Mind Smarts You'd be hard-pressed to find a more precise metric than life even a quantifiable one. The idea of a quality score has been around since the 1600s, and historians believe it originated with Nicolas 1 st, scion of the Charlemagne family, who in the 1630s documented the many virtues of one of his estates. But few have measured their qualitative elements since. Now, tech start-ups and pioneering data visualization companies are in the process of creating their own, as Baby Boomers move toward that gray state in their lives. The results: older people, many of them already obsessive about this or that metric, are increasingly inclined to put historical models of quality into practice. (Read "Incoming: The Age of the 70-Year-Old.")
3-DTV When it comes to life, technology is flexible: perhaps less so when it comes to character. "The previous revolution in technology was all about bringing stuff closer to us," says Mike Hill, CEO of social data analytics company BigOven. "The new revolution is how to take what we already have and make it more valuable."
The trend may be most visible in 3-D technology. 3-DTV was introduced in 1997 to great fanfare but failed to catch on. But over the past decade, 3-D devices have fallen from early popularity and moved to cheaper televisions. To attract both the early adopters and the masses, many 3-D devices have been designed to include proprietary audio signals and 3-D glasses, which command an extra price tag. (Read "Is Anyone Really Watching 3-D?")
Hill says these platforms are ideal for conversations about values. "Instead of people talking about the fact that 3-D has failed, they can talk about why it failed." And so it has. One reason 3-D technology is unpopular, says digital storytelling company Trendrr's president, Eric Hattingh, is because it works only when a viewer is sitting near a television screen. When it works with a smartphone or tablet, as a new crop of devices is set to do, video platforms will likely bounce and change form, as well. Hattingh imagines people watching 3-D films in their spare time, but watching the same parts of films three times while simultaneously watching people with a smartphone in their lap. "When we try to do real meaningful conversations," says Hattingh, "the hardware is not going to let us do it."
Health Care Just as large and puristic as the science of quality in life is healthcare. Previously, the government only offered a one-size-fits-all plan. Today, as more states have moved to expand Medicaid eligibility, the federally run HealthCare.gov website hosts data about the most commonly ordered prescription drugs and procedures, including body mass index, glucose levels and vital statistics. The privacy of the records is secure, says a HealthCare.gov spokesperson, though if users don't want their records to be seen, they can clear their search options. (Read "Surprisingly Low Rates for High-Deductible Health Plans.")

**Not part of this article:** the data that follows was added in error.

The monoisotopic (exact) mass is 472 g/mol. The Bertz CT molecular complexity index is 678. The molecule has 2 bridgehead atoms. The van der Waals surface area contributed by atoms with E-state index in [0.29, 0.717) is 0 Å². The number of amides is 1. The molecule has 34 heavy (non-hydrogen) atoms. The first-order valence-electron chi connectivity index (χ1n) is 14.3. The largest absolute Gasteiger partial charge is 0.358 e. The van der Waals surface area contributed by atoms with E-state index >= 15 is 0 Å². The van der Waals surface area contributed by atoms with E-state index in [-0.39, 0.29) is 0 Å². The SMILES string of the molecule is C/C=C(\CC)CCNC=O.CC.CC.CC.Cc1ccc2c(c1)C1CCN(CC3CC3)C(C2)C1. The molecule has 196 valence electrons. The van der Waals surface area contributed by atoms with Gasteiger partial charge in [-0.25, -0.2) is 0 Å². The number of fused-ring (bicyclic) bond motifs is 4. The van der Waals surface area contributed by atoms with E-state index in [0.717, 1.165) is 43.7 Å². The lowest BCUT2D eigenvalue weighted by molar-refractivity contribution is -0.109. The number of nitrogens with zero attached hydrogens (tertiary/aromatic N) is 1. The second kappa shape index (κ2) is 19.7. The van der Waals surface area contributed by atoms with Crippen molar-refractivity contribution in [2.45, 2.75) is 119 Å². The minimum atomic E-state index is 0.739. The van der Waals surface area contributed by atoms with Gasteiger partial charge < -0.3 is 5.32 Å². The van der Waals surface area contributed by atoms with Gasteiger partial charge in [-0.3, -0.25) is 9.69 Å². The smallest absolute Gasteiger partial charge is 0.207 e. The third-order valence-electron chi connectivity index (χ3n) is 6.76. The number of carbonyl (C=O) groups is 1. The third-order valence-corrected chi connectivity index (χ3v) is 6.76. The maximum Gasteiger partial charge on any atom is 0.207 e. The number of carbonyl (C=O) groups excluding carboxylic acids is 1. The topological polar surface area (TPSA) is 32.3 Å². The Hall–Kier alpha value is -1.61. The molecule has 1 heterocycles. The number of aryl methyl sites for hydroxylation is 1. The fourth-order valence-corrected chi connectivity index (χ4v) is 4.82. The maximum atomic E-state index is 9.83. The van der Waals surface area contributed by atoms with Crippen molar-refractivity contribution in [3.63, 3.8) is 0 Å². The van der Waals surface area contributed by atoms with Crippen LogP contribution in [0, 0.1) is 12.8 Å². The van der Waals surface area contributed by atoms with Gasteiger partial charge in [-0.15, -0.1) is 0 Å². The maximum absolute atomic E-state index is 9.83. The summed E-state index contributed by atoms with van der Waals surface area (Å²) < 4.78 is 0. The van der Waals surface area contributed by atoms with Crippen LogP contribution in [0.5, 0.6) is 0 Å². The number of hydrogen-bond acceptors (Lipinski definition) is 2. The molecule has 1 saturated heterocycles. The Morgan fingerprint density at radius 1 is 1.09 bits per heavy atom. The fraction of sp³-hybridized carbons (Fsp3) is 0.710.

But HealthCare.gov doesn't offer a "quality" score like at Fitbit. The U.S. Department of Health and Human Services' publicly available Care.gov site doesn't keep lists of doctors that recommend particular treatments or hospitalizations. In the healthcare world, in which one side of every equation is insured and the other uninsured, the default standard is survival that is, something that every organ functions properly.
4-Doodling As an artifact of Modern Life, the quality score is essentially a quick snapshot taken from a zip-camera car in the immediate moment of activity. But age-dependent technologies are beginning to realize the value of this bottom-up way of measuring quality.
More advanced digital storytelling platforms such as Storytelling by Numbers have "total control" over not only how they choose stories but how they are told, says Betabeat's Stengel. They can track the choices and take steps to avoid repeating one well-documented story for another. This is a life-critical decision, adds Trendrr's Hattingh. "That's why all content forms are trying to deliver the perfect result," he says. With traditional metrics the perfect result is a cultural equivalent of perfection, says BigOven's Hill. "We're creating videos about lifestyle, and how people contribute and what influence they have on them. If we're making things better, that's a great world." Tom Tugend/L.A. Times